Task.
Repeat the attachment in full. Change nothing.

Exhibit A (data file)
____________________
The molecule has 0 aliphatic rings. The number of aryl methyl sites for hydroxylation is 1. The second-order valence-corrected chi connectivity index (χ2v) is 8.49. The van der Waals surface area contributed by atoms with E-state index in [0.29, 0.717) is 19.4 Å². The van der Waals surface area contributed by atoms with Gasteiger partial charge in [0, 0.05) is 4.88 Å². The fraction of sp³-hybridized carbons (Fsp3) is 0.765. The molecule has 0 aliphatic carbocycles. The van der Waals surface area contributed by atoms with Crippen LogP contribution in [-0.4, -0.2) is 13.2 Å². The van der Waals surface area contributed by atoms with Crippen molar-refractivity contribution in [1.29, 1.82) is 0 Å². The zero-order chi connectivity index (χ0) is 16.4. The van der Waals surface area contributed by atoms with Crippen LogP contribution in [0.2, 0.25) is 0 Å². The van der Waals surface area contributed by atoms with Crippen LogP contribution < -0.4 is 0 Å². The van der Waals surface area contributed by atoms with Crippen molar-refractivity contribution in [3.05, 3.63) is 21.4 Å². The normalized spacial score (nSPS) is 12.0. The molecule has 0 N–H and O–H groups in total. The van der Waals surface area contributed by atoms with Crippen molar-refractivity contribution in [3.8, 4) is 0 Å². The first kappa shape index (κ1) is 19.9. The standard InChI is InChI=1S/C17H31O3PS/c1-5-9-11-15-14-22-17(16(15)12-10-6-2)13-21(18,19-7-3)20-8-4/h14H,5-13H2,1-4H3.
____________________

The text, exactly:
The molecule has 0 aliphatic rings. The number of aryl methyl sites for hydroxylation is 1. The second-order valence-corrected chi connectivity index (χ2v) is 8.49. The van der Waals surface area contributed by atoms with E-state index in [0.29, 0.717) is 19.4 Å². The van der Waals surface area contributed by atoms with Gasteiger partial charge in [0, 0.05) is 4.88 Å². The fraction of sp³-hybridized carbons (Fsp3) is 0.765. The molecule has 0 aliphatic carbocycles. The van der Waals surface area contributed by atoms with Crippen LogP contribution in [-0.4, -0.2) is 13.2 Å². The van der Waals surface area contributed by atoms with Crippen molar-refractivity contribution in [1.29, 1.82) is 0 Å². The zero-order chi connectivity index (χ0) is 16.4. The van der Waals surface area contributed by atoms with Crippen LogP contribution in [0.2, 0.25) is 0 Å². The van der Waals surface area contributed by atoms with Crippen LogP contribution < -0.4 is 0 Å². The van der Waals surface area contributed by atoms with Crippen molar-refractivity contribution in [3.05, 3.63) is 21.4 Å². The normalized spacial score (nSPS) is 12.0. The molecule has 0 N–H and O–H groups in total. The van der Waals surface area contributed by atoms with Crippen molar-refractivity contribution in [3.8, 4) is 0 Å². The first kappa shape index (κ1) is 19.9. The standard InChI is InChI=1S/C17H31O3PS/c1-5-9-11-15-14-22-17(16(15)12-10-6-2)13-21(18,19-7-3)20-8-4/h14H,5-13H2,1-4H3.